9. Murray CJ, Lopez AD, Black R, et al: Global burden of disease 2005: call for collaborators. Lancet 2007;370:109–110.
  10. Murray CJL, Lopez AD: Global and Regional Descriptive Epidemiology of Disability: Incidence, Prevalence, Heath Expectancies and Years Lived with Disability: The Global Burden of Disease. Cambridge, Harvard University Press, 1996, pp 201–246.
  11. Hatano S: Experience from a multicentre stroke register: a preliminary report. Bull World Health Organ 1976;54:541–553.
  12. Albers GW, Caplan LR, Easton JD, et al: Transient ischemic attack – proposal for a new definition. N Engl J Med 2002;347:1713–1716.
  13. Warlow CP, Dennis MS, van Gijn J, et al: What caused this transient or persisting ischemic event?; in Warlow CP, Dennis MS, van Gijn J, et al (eds): Stroke: A Practical Guide to Management, ed 1. Oxford, Blackwell Science, 2001, pp 223–300.
  14. Zhao D, Liu J, Wang W, et al: Epidemiological transition of stroke in China: twenty-one-year observational study from the Sino-MONICA-Beijing Project. Stroke 2008;39:1668–1674.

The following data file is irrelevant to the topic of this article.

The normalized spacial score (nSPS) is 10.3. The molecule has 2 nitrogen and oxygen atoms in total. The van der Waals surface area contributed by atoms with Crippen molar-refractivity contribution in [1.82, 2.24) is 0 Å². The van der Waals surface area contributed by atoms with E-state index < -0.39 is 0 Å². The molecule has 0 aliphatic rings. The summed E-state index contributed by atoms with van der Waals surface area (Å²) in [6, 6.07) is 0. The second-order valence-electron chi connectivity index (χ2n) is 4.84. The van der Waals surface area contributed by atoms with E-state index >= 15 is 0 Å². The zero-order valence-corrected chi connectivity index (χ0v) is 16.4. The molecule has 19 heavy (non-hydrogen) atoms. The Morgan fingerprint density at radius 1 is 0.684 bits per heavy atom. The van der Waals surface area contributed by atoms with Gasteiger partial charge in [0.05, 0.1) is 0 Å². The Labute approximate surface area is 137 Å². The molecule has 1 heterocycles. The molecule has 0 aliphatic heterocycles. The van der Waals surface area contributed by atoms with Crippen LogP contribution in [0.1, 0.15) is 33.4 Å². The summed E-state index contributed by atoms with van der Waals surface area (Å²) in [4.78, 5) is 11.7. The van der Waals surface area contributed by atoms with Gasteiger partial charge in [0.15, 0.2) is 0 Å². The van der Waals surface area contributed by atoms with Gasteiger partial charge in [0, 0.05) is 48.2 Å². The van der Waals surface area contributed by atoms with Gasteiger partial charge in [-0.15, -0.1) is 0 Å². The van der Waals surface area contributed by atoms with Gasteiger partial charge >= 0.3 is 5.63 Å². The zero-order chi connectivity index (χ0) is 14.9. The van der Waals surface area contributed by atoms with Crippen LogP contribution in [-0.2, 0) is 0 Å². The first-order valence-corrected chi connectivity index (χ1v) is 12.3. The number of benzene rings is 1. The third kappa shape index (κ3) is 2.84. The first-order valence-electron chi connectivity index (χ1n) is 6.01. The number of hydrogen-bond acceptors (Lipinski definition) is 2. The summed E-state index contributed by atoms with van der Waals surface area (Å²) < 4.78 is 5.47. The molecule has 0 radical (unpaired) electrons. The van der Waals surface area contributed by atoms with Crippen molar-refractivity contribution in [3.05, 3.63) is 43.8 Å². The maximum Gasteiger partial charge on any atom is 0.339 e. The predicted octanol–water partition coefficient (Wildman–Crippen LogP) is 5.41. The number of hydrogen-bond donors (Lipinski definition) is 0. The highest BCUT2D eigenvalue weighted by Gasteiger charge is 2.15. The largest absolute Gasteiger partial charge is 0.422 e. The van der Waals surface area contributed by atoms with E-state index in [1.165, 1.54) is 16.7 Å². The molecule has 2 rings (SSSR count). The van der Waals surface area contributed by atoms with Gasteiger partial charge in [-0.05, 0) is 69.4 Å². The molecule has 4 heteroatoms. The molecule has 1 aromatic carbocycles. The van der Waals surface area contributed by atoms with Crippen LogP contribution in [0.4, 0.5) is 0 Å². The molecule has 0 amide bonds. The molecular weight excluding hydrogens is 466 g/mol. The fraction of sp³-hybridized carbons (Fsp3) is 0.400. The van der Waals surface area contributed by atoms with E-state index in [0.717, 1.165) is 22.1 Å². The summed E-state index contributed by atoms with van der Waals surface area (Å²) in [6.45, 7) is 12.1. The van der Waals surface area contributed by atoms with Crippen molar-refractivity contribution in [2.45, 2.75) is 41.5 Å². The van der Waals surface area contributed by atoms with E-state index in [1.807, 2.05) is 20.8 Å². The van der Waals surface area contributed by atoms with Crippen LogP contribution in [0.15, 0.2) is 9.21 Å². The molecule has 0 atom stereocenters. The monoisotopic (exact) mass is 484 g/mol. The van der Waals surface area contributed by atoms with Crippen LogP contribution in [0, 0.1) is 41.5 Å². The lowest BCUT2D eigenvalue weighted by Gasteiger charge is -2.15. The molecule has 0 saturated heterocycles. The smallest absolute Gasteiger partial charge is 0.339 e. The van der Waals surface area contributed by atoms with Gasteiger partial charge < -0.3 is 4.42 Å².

15. de Freitas GR, Bogousslavsky J: Ischemic stroke syndromes: clinical features, anatomy, vascular territories, and prognosis; in Adams HP (ed): Handbook of Cerebrovascular Diseases, ed 2. New York, Marcel Dekker, 2005, pp 43–71.
  16. Lawes CM, Bennett DA, Feigin VL, Rodgers A: Blood pressure and stroke: an overview of published reviews. Stroke 2004;35:1024.
  17. Chang K-C: Intracerebral hemorrhage; in Adams HP (ed): Handbook of Cerebrovascular Diseases, ed 2. New York, Marcel Dekker, 2005, pp 73–80.
  18. Malmgren R, Warlow C, Bamford J, Sandercock P: Geographical and secular trends in stroke incidence. Lancet 1987;ii:1196–1200.
  19. Lovblad KO, Altrichter S, Viallon M, et al: Neuro-imaging of cerebral ischemic stroke. J Neuroradiol 2008;35:197–209.
  20. Lovblad KO, Baird AE: Actual diagnostic approach to the acute stroke patient. Eur Radiol 2006;16:1253–1269.